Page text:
The most crucial element for program success is buy-in from company leadership. Not only will endorsement from the C-suite help funnel additional funds to building out a mentorship program, but it will also create more open connections between top company executives and junior staff. The program will bridge the gap between those choosing the direction of the company and those implementing it.
Putting It All Together
HR professionals are facing more talent retention challenges than ever before, but mentorship programs can provide a targeted way to keep employees engaged and provide an atmosphere for growth.
The right goals and framework provide an essential foundation while zeroing in on meaningful mentorship pairings, and providing ample opportunities for continued learning will make the program a true success.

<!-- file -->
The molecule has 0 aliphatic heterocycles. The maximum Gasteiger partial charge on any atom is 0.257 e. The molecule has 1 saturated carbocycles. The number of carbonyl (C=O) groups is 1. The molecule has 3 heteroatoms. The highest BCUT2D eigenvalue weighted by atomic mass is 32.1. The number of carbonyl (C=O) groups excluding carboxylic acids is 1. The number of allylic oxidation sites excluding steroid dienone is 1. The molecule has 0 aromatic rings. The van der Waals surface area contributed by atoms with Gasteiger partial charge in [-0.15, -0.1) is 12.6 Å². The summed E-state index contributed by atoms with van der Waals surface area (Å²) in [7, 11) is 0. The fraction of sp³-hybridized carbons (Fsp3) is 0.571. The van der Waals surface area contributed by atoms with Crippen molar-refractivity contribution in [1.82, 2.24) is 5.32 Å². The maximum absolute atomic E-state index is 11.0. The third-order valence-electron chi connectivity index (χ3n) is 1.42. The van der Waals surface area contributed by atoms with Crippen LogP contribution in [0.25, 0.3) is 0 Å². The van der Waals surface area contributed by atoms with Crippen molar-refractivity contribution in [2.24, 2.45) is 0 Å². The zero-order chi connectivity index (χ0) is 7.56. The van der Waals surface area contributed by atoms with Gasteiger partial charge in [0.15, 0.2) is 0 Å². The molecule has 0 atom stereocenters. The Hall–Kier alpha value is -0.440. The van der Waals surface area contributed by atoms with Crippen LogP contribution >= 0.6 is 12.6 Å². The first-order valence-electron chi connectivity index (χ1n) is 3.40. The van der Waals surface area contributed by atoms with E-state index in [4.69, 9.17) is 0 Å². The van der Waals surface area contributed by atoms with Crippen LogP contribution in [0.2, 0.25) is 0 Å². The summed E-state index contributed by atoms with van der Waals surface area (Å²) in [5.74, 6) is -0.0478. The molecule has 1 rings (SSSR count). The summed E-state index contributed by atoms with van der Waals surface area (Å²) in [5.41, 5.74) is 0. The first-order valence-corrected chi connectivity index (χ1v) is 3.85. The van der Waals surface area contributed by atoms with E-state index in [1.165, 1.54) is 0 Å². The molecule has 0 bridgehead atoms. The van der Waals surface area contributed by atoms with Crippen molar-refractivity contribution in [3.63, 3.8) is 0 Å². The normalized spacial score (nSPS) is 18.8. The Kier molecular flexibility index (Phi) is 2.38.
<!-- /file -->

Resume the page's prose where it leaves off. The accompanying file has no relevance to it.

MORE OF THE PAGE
With a robust mentorship program, a company can boost retention to build a foundation of employees excited to grow with it, not out of it.
About the Author
Myron Moser is Chairman Emeritus of Hartfiel Automation in Minnesota. He joined Hartfiel Automation in 1990 and quickly rose in the ranks to the executive level in 1995. Myron is recognized as one of the top executives in the U.S. automation industry. Under his leadership, Hartfiel Automation experienced incredible growth, continued to diversify its product offerings in hydraulics, aluminum extrusions, and robotics and automation solutions. For more than 60 years, his company helped strengthen the American manufacturing industry through innovative solutions. Myron leverages his decades of experience as a top executive in the world of automation for strategic benefit of alliantgroup’s clients and CPA partners.